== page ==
The easing of the state of emergency so early in the virus’s trajectory highlights the prevailing sense of urgency to get the economy moving, as Angola’s economy has already started showing signs of severe strain. President João Lourenço’s aggressive reform plans, including rapid infrastructure development, widespread privatisation of state-owned enterprises (SOEs), and the diversification of the economy away from oil, also came to a near standstill during the lockdown, with resumed economic activity expected to reinvigorate these much-needed reforms.
The pandemic has, meanwhile, wreaked havoc on the global economy, threatening to take Angola down with it. While the longer-term implications are unknown, some of the immediate consequences for Angola’s economy and the broader political sphere include the following:
- Angola’s economy is forecast to contract by 4.1% from prior estimates of 1.2% growth.
- The oil price has plummeted, hitting negative territory in April as global demand for oil dried up, with dire consequences as oil contributes 50% to Angola’s gross domestic product (GDP), 70% of government’s revenue, and 90% of the country’s exports.
- The state budget, currently based on US$55 per barrel, has been revised based on an oil price of US$35 per barrel. This leaves Angola dangerously vulnerable to further shocks amid some forecasts that the oil price could average between US$32 and US$35 for the remainder of 2020, and warnings that US-China tensions and the oil price war between Russia and Saudi Arabia could see oil prices tank again.
- Inflation is expected to go to 24% with a further devaluation of the Kwanza expected.
- A series of downgrades by ratings agencies, including Fitch Ratings and S&P both downgrading Angola in March, while Moody’s placed government’s B3 long-term issuer ratings under review for downgrade.
- Government leadership positions have been cut by 237 positions, from 559 to 313, and a cabinet reshuffle in March saw 12 ministries merged and cabinet reduced to 21 from 28.
While the cuts to government’s expenditure from the merging of ministries and departments are commendable, it may be a case of too little too late amid already unsustainable debt levels. Angola had a debt to GDP ratio of around 90% before Covid-19 and government will be under considerable pressure in the coming months to restructure its debt. It will also increasingly need assistance from financing institutions like the World Bank and the International Monetary Fund (IMF). Plans to privatise SOEs will need to be accelerated to give government coffers a boost, although the price tags could be far lower than pre-Covid-19 expectations. Government will need to brace itself for more austerity measures, while simultaneously driving reforms to diversify the economy in strategic sectors such as agriculture and telecommunications in coming months, to avoid further economic instability and a further downgrade by Moody’s. With all eyes on Finance Minister Vera Daves’s revised budget, government’s measures to address the challenges of a weaker global economy and lower global oil prices will prove pivotal in coming months, especially as the country is set to enter a recession. Another economic contraction will exacerbate poverty, hunger and desperation, which comes with a heightened risk of social instability, violence and criminality.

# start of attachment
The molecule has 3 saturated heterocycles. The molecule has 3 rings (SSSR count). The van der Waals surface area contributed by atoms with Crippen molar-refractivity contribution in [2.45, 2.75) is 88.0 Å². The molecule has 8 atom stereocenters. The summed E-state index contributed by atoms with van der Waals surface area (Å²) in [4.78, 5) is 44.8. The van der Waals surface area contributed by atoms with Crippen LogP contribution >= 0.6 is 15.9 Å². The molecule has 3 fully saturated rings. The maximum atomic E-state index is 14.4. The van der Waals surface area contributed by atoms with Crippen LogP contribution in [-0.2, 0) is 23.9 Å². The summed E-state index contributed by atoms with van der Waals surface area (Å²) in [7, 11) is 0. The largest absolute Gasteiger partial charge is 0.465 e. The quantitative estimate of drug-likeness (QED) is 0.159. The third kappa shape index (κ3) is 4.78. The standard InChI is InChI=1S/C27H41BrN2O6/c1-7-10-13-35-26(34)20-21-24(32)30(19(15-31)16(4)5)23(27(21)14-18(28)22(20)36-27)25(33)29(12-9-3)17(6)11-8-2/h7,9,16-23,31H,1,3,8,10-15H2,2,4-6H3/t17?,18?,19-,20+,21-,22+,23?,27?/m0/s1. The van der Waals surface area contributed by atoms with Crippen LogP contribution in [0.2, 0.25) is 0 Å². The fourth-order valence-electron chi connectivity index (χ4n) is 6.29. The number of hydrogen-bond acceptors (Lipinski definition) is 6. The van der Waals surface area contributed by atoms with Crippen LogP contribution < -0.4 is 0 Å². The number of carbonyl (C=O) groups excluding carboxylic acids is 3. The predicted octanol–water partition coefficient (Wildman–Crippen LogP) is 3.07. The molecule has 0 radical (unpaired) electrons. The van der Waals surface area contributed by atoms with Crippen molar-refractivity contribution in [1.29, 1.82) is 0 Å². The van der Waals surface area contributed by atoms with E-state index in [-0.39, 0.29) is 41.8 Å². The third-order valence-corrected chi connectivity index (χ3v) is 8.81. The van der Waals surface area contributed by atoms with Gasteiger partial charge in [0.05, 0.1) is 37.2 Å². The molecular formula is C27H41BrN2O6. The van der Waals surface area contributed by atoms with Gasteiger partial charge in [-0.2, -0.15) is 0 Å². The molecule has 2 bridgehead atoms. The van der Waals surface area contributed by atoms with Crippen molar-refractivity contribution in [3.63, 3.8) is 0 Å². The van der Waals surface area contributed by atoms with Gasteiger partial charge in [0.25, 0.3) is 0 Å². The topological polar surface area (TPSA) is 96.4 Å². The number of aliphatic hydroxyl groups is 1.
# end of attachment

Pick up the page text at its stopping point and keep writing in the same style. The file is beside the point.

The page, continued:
For a president already under scrutiny for his selective pursuit of corruption cases and ongoing police brutality and general human rights concerns, saving the economy while containing the local Covid-19 threat with minimal resources will be a big ask. However, action will need to be fast and decisive, as the ramifications of the potential long-term weakening of Angola’s vital oil sector mean that diversification is no longer just a necessary economic policy but a critical and urgent intervention.